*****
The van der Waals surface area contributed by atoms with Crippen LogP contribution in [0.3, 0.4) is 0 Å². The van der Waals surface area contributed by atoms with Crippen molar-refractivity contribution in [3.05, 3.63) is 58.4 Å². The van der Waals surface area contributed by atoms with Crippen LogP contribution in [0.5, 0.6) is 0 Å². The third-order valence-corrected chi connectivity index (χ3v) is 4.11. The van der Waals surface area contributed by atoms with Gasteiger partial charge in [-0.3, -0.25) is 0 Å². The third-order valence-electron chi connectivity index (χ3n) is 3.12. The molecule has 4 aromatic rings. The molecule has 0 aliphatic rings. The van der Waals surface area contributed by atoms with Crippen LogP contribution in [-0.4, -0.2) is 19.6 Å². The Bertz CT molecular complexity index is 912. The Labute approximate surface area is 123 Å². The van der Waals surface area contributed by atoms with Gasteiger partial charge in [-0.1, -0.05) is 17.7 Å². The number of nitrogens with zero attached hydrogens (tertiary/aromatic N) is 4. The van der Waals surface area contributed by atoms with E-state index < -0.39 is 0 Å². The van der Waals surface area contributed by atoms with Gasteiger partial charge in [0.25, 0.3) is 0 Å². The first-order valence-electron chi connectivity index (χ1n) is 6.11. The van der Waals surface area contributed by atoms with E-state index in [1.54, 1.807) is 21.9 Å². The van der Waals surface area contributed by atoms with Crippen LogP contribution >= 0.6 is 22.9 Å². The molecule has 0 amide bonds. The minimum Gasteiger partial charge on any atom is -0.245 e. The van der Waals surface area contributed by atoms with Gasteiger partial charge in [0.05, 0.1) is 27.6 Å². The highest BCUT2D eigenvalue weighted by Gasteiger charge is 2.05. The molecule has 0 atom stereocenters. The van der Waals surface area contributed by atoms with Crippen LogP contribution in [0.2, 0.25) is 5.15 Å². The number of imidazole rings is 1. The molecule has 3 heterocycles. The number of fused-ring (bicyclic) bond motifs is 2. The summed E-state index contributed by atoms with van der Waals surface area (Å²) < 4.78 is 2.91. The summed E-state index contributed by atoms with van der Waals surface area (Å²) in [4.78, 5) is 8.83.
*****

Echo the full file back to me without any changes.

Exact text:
The van der Waals surface area contributed by atoms with Crippen LogP contribution in [0.3, 0.4) is 0 Å². The van der Waals surface area contributed by atoms with Crippen molar-refractivity contribution in [3.05, 3.63) is 58.4 Å². The van der Waals surface area contributed by atoms with Crippen LogP contribution in [0.5, 0.6) is 0 Å². The third-order valence-corrected chi connectivity index (χ3v) is 4.11. The van der Waals surface area contributed by atoms with Gasteiger partial charge in [-0.3, -0.25) is 0 Å². The third-order valence-electron chi connectivity index (χ3n) is 3.12. The molecule has 4 aromatic rings. The molecule has 0 aliphatic rings. The van der Waals surface area contributed by atoms with Crippen LogP contribution in [-0.4, -0.2) is 19.6 Å². The Bertz CT molecular complexity index is 912. The Labute approximate surface area is 123 Å². The van der Waals surface area contributed by atoms with Gasteiger partial charge in [-0.1, -0.05) is 17.7 Å². The number of nitrogens with zero attached hydrogens (tertiary/aromatic N) is 4. The van der Waals surface area contributed by atoms with E-state index < -0.39 is 0 Å². The van der Waals surface area contributed by atoms with Gasteiger partial charge in [0.25, 0.3) is 0 Å². The first-order valence-electron chi connectivity index (χ1n) is 6.11. The van der Waals surface area contributed by atoms with E-state index in [1.54, 1.807) is 21.9 Å². The van der Waals surface area contributed by atoms with Crippen LogP contribution >= 0.6 is 22.9 Å². The molecule has 0 amide bonds. The minimum Gasteiger partial charge on any atom is -0.245 e. The van der Waals surface area contributed by atoms with Gasteiger partial charge in [0.05, 0.1) is 27.6 Å². The highest BCUT2D eigenvalue weighted by Gasteiger charge is 2.05. The molecule has 0 atom stereocenters. The van der Waals surface area contributed by atoms with Crippen LogP contribution in [0.2, 0.25) is 5.15 Å². The number of imidazole rings is 1. The molecule has 3 heterocycles. The number of fused-ring (bicyclic) bond motifs is 2. The summed E-state index contributed by atoms with van der Waals surface area (Å²) < 4.78 is 2.91. The summed E-state index contributed by atoms with van der Waals surface area (Å²) in [4.78, 5) is 8.83.